Whitworth Hall

Medieval Spotland had many settlements and halls, for example Naden and Healey, I have not mentioned Whitworth Hall, until now. Below is a transcript of Charter 37 from from Volume III of the Coucher Book of Whalley Abbey, published by the Chetham Society:Whitworth_Hall_red

The site of the Old Hall was in the area of Hall Fold, see an aerial view here. The area is close to the river Spodden.

The 1851 OS map shows the location of Hall Fold.

1626 Manor Survey

HalFold1626ManSurv

Note the Fold had a “Corne Mill” a relic of the earlier Hall perhaps?

 

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Schofield – the Place and the Name

I got a request for early references to the name “Schofield” so here is some information.

Schofield, in East Rochdale was in the township of Butterworth. Schofield was also adopted as a surname, let’s trace the roots of the Schofield family and the place back to Medieval times. As usual Fishwick’s History of Rochdale is a good place to start, it’s freely available online.  Fishwick covered the pedigree of the Schofield family name in the chapter on the Old Houses and Families of Butterworth.

Schofield Family

This information was deposited in the Duchy of Lancashire Court on 1537 as evidence of  James Scholfield’s claim to lands in “Wittaker”.

What does Schofield mean?

The modern study of Lancashire place-names started with Ekwall’s Placenames of Lancashire.  This is the most comprehensive survey, but it is not the latest work on Lancashire place-names and some of Ekwall’s work is disputed.

Ekwall on Schofield

“Scholefleld, or Schofield : de Scholfele 1212 LI, de Scolefeld 1374 LF, Scolfeld 1582 DL. O.N. skdli ” hut ” &nd field. “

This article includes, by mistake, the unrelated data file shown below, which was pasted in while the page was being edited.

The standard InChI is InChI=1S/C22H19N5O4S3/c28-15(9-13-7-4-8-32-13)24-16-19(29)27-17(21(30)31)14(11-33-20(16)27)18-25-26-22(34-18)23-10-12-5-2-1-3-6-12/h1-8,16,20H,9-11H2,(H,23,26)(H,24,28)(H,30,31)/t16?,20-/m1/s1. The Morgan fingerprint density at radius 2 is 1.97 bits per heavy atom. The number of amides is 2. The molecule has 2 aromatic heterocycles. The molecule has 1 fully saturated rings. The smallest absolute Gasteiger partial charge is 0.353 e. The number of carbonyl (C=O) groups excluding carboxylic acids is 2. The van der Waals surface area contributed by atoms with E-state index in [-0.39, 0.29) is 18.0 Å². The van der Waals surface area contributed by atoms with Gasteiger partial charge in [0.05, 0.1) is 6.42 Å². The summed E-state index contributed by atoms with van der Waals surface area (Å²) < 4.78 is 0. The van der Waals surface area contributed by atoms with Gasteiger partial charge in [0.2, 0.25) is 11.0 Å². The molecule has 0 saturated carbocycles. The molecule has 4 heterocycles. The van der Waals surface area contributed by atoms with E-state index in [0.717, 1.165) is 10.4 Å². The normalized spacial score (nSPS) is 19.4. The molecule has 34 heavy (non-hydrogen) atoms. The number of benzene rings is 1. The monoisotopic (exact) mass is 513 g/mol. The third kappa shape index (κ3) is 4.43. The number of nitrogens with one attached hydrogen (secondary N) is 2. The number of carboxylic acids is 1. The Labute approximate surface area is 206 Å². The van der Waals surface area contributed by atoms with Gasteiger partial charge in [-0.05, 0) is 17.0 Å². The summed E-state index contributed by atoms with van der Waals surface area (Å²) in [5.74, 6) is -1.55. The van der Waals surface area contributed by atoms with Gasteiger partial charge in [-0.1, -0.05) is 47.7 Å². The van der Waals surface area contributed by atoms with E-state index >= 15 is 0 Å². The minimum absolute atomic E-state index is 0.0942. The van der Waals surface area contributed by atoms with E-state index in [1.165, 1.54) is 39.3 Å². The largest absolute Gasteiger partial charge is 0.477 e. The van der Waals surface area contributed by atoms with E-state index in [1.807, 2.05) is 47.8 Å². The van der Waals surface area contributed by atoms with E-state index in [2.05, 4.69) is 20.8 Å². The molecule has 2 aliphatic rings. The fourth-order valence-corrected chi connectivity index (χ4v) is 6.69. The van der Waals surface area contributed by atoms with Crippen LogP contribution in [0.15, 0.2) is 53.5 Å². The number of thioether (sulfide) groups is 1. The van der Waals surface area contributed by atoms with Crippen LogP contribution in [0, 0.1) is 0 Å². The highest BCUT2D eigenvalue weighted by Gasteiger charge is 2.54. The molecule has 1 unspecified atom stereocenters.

So a “hut in a field” is the probable meaning., with the Old Norse word for hut being the first element in the name.

LI is an abbreviation for:

LI : Lancashire Inquests, Extents, and Feudal Aids. Ed. W. Farrer. Record Soc. xlviii, liv. 

Other Early References to Schofield

Both the Lancashire and Greater Manchester record offices also have documents of interest as does Touchstones in Rochdale.

Libraries

The black Book of Clayton (Bodleian Library) includes documents that mention “Schofield”. The Raines manuscripts have many references too.  Chethams and Rylands Libraries in Manchester also have original material relating to Schofield.

Manor Surveys

The 17 thC. Manor Surveys have many references to the place and the people names Schofield. The manor court records also should be checked for Schofield references.

Online

You can also search the British History Online site, and of course the National Archives, which include the British Library Collection. The Coucher Book of Whalley Abbey has references to Schofield, start with the index.